When students move while learning, they put information in procedural or muscle memory. Procedural memory is one of the strongest memory systems in the brain and the reason that one seldom forgets how to drive a car, ride a bicycle, play the piano, type on a keyboard, tie one’s shoes, or brush one’s teeth. One teacher related to me that her mother has Alzheimer’s disease and no longer recognizes her or her children. She stated, however, that her mother still remembers how to play the piano and can still play songs that she always has!
In many traditional classrooms, students sit for long periods in uncomfortable desks, and if they get up, they are chastised for being out of their seats. One teacher commented to me that we spend the first three years of our children’s lives teaching them to walk and talk and the next 15 telling them to Sit down! and Shut up! Rather than having students watching you as you move around the classroom, have them up and moving along with you. Not only does it strengthen memory and decrease behavior problems, but it also makes teaching and learning so much fun!
What The Research Says
When students get up and move, they recirculate the blood that pools in their seats and feet when sitting for more than 20 minutes. Fifteen percent of this recirculated blood goes to the brain within a minute (Sousa, 2011).
Having students work quietly at their desks eliminates up to 40 percent of kinesthetic learners who have to be moving to learn (Hattie, 2009).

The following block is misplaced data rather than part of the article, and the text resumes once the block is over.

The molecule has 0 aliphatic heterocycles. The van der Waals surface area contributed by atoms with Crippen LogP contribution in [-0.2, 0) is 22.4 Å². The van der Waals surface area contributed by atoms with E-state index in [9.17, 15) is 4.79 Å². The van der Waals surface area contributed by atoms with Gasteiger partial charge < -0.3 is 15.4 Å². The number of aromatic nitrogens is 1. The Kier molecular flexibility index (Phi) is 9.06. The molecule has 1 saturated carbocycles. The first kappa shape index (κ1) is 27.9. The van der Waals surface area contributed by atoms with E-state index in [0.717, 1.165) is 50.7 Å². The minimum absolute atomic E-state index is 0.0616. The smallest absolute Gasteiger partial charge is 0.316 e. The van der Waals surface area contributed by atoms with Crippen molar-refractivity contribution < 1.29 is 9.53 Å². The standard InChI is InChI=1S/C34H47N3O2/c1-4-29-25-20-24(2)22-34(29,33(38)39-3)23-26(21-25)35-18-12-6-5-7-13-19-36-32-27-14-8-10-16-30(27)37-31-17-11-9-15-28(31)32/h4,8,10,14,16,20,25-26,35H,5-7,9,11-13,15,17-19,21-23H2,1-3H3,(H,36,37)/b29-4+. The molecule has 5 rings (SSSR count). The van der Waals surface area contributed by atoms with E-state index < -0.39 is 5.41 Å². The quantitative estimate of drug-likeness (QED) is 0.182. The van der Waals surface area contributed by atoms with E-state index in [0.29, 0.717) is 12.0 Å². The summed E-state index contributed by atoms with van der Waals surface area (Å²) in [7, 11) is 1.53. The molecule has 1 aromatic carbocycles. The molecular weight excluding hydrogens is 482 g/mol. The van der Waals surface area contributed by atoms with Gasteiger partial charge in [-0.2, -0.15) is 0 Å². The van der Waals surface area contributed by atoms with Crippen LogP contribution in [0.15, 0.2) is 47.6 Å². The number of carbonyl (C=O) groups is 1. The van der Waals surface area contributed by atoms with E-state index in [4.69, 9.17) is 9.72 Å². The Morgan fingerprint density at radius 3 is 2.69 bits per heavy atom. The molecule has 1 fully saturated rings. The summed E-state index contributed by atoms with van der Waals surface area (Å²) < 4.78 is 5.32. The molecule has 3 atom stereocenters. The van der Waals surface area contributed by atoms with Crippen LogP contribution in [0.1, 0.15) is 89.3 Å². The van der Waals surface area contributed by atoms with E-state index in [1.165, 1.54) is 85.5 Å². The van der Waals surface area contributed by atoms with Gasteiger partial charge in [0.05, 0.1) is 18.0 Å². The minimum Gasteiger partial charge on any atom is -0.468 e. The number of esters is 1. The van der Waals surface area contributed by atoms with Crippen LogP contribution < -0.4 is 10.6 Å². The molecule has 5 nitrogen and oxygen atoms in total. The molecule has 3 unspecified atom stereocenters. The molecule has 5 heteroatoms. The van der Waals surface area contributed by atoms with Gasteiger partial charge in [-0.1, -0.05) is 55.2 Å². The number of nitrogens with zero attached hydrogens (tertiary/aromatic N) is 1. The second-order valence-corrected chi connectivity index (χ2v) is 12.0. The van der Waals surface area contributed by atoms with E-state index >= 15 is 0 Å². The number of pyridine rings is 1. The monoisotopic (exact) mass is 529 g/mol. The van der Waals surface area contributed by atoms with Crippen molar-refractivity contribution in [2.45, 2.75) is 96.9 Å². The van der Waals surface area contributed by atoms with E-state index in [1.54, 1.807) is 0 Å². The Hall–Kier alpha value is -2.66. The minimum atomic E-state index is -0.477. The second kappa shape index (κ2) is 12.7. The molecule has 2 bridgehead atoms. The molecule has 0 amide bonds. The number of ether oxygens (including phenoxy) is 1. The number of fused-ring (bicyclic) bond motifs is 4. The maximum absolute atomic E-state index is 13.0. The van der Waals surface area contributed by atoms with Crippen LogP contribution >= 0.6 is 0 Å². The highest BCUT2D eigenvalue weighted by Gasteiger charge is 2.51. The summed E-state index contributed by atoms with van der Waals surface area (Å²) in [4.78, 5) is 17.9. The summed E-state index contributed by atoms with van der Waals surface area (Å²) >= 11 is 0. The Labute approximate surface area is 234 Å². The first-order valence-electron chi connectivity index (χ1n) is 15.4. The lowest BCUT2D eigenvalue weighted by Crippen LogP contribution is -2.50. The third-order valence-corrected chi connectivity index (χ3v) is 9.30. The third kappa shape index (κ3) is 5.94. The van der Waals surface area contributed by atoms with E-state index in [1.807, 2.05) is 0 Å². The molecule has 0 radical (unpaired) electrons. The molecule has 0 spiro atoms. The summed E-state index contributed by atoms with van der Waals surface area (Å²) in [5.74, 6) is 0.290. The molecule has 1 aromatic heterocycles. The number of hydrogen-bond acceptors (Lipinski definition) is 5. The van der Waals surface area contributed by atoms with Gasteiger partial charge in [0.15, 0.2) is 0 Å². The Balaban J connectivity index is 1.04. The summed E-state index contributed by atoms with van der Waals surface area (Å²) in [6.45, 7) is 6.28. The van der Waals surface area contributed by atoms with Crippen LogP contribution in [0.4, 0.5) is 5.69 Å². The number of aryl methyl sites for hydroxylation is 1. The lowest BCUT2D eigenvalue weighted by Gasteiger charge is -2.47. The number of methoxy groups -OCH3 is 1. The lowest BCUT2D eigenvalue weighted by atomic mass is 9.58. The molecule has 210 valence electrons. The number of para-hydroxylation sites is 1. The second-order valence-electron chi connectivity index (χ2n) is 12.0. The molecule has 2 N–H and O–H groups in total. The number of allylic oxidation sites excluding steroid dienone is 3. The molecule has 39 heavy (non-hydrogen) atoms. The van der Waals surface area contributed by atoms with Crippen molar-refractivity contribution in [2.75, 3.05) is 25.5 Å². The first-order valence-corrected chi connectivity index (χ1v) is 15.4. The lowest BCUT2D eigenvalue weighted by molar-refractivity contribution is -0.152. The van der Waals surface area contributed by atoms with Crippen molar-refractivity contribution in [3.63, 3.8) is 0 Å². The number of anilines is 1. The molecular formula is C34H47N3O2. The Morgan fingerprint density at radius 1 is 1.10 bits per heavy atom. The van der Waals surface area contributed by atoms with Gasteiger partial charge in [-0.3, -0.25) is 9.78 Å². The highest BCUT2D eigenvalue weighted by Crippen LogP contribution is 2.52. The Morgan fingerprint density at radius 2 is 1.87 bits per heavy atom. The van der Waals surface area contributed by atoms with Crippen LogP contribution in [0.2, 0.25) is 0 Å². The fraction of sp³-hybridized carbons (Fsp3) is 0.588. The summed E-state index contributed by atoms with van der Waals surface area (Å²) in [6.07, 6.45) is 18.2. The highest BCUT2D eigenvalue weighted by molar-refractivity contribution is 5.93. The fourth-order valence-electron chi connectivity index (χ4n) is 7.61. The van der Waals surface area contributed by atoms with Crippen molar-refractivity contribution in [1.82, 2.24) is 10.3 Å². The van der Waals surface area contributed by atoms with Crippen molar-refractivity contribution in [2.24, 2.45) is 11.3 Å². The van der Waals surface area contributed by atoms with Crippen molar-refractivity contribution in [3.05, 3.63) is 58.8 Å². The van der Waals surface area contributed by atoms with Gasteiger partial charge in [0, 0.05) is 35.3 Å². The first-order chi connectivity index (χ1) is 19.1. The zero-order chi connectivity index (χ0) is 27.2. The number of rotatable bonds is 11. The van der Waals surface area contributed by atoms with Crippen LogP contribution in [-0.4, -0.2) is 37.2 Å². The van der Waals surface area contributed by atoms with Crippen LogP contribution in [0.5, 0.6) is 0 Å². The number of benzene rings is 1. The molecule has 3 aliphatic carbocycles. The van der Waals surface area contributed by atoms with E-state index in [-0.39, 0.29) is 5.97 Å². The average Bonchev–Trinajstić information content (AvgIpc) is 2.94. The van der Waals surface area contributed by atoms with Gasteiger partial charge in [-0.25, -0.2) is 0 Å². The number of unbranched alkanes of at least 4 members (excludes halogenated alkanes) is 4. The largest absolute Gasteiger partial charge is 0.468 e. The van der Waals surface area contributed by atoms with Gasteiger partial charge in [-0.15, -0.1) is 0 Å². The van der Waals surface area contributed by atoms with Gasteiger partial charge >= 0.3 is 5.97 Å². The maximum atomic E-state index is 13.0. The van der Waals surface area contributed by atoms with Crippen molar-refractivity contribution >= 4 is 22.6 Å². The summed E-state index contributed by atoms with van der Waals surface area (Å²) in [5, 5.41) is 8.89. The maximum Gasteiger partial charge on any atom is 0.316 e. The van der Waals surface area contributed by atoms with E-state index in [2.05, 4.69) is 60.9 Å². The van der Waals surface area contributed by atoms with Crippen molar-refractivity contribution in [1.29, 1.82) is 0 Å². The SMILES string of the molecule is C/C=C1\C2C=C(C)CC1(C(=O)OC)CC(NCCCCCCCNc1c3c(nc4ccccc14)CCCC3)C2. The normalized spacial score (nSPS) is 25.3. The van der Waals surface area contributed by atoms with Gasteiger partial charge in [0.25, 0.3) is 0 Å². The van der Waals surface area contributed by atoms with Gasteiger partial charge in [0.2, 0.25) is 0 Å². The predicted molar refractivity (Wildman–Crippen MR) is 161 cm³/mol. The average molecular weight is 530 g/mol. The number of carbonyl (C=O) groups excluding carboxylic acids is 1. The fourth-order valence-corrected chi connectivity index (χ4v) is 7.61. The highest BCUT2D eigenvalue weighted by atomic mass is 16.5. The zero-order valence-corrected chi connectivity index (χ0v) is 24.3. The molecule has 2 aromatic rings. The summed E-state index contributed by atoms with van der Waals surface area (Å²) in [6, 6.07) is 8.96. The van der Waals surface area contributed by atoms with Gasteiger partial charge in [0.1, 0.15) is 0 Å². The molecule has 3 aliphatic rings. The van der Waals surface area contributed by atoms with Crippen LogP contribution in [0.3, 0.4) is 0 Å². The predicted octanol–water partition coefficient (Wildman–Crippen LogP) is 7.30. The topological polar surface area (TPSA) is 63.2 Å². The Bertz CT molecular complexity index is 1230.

Movement triggers memory because the basal ganglia and cerebellum, once thought to be only associated with controlling muscle movement, have been found to be important in coordinating thought processes as well (Markowitz & Jensen, 2007).
Make It Happen
- Have students take turns standing and reading short passages aloud in a choral response. Because students are reading together, those students who may be struggling can still participate and will hear the passage read correctly by others. Make this activity more fun by having students read while standing on one foot, in a whisper, holding their paper in the air, without taking a breath, and so forth.
- To help students distinguish between common and proper nouns, use the following activity. Compile a list containing both common and proper nouns taken from content previously taught in class. Read each word aloud. Have students stand when a proper noun is called, since proper nouns are extremely important, and remain seated when a common noun is called, since common nouns are not as important.
- When teaching sequential order (such as events in history, action in a story, or steps in the scientific process), put the separate events or steps on pieces of paper and then pass them out to students in class. Put on fast-paced music, such as the theme from The Price is Right, and have students place themselves in sequential order before the music ends. Then have the class decide if the students have placed themselves correctly.
For more examples of instructional activities that engage students using movement, consult the 3rd edition of my best-selling book, Worksheets Don’t Grow Dendrites.